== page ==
'Lovers of Modena': Two Ancient Skeletons Buried Holding Hands Were Men

Two ancient skeletons buried holding hands were both of men, researchers have revealed.

In 2009, archaeologists discovered the remains in the Italian city of Modena. The pair were dubbed the "Lovers of Modena" by the media, the assumption being that they were a heterosexual couple.

However, a team of Italian researchers has now concluded that the remains represent two males who were deliberately buried holding hands, according to a study published in the journal Scientific Reports.

While it is not clear exactly what the relationship was between the two individuals—whose remains date back to between 1,600 and 1,400 years ago—the researchers speculate that they could have been relatives, soldiers, or possibly even lovers.

"At present there are no other burials of this type," Federico Lugli, first author of the study from the University of Bologna, said in a statement. "In the past, several graves were found with pairs of individuals laid hand-in-hand, but in all cases it was a man and a woman."

While it cannot be discounted that the two men were indeed lovers, the social attitudes of society at the time—dominated by Christian religious restrictions—means it was unlikely that those who buried them would have chosen to highlight this relationship if they were aware of it, the researchers said.

"In late-ancient times it is unlikely that homosexual love could be recognized so clearly by the people who prepared the burial," Lugli said. "Given that the two individuals have similar ages, they could be relatives, for example siblings or cousins. Or soldiers who died together in battle: the necropolis in which they were found could be a war cemetery."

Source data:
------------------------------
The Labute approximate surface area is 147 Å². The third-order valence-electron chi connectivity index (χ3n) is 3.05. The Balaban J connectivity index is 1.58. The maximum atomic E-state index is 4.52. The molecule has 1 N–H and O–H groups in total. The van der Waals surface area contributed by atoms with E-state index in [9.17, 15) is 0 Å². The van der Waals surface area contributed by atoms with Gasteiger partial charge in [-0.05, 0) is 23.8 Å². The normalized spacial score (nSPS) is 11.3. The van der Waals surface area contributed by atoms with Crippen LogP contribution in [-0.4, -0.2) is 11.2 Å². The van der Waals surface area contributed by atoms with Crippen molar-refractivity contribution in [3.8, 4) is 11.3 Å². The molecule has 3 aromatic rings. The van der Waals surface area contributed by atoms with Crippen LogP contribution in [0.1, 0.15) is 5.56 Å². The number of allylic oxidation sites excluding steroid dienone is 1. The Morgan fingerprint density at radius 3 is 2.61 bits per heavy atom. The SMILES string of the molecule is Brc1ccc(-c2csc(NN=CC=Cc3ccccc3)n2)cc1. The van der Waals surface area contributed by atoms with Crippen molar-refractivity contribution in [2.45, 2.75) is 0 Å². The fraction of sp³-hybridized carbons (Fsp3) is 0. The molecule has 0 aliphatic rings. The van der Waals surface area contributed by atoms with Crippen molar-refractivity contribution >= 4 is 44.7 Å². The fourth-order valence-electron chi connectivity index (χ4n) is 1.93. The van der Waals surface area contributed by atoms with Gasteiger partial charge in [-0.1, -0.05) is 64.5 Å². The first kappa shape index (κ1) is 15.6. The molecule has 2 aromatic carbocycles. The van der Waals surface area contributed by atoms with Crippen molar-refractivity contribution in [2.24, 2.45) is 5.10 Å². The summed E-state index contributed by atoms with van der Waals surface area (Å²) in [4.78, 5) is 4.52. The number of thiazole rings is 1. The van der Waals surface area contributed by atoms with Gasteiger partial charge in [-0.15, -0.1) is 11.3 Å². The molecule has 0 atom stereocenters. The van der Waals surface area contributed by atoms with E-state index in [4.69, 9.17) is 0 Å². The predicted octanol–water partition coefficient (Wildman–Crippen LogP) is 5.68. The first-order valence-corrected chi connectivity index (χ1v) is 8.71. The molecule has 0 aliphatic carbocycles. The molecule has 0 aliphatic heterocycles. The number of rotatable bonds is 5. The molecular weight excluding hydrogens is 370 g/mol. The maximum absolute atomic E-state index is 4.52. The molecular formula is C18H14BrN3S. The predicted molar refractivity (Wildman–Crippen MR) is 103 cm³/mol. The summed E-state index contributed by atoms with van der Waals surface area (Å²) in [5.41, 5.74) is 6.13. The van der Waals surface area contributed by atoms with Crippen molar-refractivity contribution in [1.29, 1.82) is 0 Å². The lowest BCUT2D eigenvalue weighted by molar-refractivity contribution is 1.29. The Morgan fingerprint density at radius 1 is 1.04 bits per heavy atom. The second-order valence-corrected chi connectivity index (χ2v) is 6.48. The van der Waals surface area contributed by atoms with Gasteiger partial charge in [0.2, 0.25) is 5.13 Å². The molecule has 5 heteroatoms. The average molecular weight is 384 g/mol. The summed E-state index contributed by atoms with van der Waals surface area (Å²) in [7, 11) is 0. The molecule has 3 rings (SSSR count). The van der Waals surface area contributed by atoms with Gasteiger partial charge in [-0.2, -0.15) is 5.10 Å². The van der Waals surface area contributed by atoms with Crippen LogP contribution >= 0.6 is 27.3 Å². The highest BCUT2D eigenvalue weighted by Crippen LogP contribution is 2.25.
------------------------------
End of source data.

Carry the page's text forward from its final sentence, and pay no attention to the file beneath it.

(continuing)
Even though we don't know the nature of the relationship between the pair, the researchers say that the burial is significant for our understanding of the funerary practices in Italy during the period of Late Antiquity.

After the initial discovery, the scientists were not able to determine the sex of the two individuals with absolute certainty using traditional analysis of the bones because the skeletons were in a bad state of preservation. Furthermore, even genetic testing provided inconclusive results.

So for the latest study, the Italian team turned to an innovative technique which involved extracting proteins from the dental enamel of both individuals. This test looks at two kinds of protein called AMELY, which is only found in males and AMELX, which is present in both sexes.

Analysis of these proteins indicated that both individuals were, in fact, male—a conclusion that was confirmed by comparing the results to 14 modern and archaeological control samples.

"The innovative approach of this paper is applying mass spectrometry techniques to ancient samples," Lugli told Newsweek. "It demonstrates that proteins besides DNA became a powerful tool in understanding past human biology."

The researchers say the latest study proves that this technique could be beneficial in a variety of related fields.

"The success of the analysis method we used represents a real revolution for this type of study," Antonino Vazzana, another author of the study from the University of Bologna, said in the statement. "This technique can be decisive for paleoanthropology, bio-archeology and even forensic anthropology in all those cases where the poor state of conservation of the remains or the young age of individuals makes it impossible to determine sex on an osteological level."

This article was updated with additional comments from Federico Lugli.

Lovers of Modena
Remains of the so-called "Lovers of Modena." University of Bologna